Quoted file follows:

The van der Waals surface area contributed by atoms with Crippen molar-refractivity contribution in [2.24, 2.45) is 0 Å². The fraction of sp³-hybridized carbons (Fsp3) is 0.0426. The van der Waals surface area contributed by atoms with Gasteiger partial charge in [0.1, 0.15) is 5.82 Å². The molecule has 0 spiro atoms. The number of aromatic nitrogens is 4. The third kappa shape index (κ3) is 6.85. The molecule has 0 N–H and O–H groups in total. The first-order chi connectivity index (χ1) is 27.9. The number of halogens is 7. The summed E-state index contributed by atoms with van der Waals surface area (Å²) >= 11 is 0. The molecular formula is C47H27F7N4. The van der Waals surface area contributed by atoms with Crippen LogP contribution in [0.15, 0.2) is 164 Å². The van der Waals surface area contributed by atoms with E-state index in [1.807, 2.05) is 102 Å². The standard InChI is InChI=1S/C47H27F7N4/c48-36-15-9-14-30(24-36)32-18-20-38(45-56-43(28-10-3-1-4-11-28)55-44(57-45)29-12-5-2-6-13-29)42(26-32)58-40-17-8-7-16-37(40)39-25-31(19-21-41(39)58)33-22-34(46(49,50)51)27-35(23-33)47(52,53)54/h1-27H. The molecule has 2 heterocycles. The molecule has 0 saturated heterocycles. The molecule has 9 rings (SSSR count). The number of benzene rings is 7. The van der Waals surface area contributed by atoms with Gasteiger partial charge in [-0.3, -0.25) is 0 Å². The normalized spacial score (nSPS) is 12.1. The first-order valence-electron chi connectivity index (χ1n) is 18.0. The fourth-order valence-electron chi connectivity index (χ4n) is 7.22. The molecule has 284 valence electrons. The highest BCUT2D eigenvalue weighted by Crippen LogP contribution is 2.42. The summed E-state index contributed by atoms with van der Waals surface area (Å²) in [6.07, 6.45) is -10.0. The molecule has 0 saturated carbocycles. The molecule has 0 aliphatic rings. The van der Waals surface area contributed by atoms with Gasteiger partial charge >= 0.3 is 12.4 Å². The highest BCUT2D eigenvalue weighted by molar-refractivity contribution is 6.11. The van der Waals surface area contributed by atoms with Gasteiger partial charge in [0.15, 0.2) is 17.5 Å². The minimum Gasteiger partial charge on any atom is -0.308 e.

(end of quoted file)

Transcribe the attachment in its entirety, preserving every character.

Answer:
The van der Waals surface area contributed by atoms with Crippen molar-refractivity contribution in [2.24, 2.45) is 0 Å². The fraction of sp³-hybridized carbons (Fsp3) is 0.0426. The van der Waals surface area contributed by atoms with Gasteiger partial charge in [0.1, 0.15) is 5.82 Å². The molecule has 0 spiro atoms. The number of aromatic nitrogens is 4. The third kappa shape index (κ3) is 6.85. The molecule has 0 N–H and O–H groups in total. The first-order chi connectivity index (χ1) is 27.9. The number of halogens is 7. The summed E-state index contributed by atoms with van der Waals surface area (Å²) >= 11 is 0. The molecular formula is C47H27F7N4. The van der Waals surface area contributed by atoms with Crippen LogP contribution in [0.15, 0.2) is 164 Å². The van der Waals surface area contributed by atoms with E-state index in [1.807, 2.05) is 102 Å². The standard InChI is InChI=1S/C47H27F7N4/c48-36-15-9-14-30(24-36)32-18-20-38(45-56-43(28-10-3-1-4-11-28)55-44(57-45)29-12-5-2-6-13-29)42(26-32)58-40-17-8-7-16-37(40)39-25-31(19-21-41(39)58)33-22-34(46(49,50)51)27-35(23-33)47(52,53)54/h1-27H. The molecule has 2 heterocycles. The molecule has 0 saturated heterocycles. The molecule has 9 rings (SSSR count). The number of benzene rings is 7. The van der Waals surface area contributed by atoms with Gasteiger partial charge in [-0.3, -0.25) is 0 Å². The normalized spacial score (nSPS) is 12.1. The first-order valence-electron chi connectivity index (χ1n) is 18.0. The fourth-order valence-electron chi connectivity index (χ4n) is 7.22. The molecule has 284 valence electrons. The highest BCUT2D eigenvalue weighted by Crippen LogP contribution is 2.42. The summed E-state index contributed by atoms with van der Waals surface area (Å²) in [6.07, 6.45) is -10.0. The molecule has 0 saturated carbocycles. The molecule has 0 aliphatic rings. The van der Waals surface area contributed by atoms with Gasteiger partial charge >= 0.3 is 12.4 Å². The highest BCUT2D eigenvalue weighted by molar-refractivity contribution is 6.11. The van der Waals surface area contributed by atoms with Gasteiger partial charge in [0.15, 0.2) is 17.5 Å². The minimum Gasteiger partial charge on any atom is -0.308 e.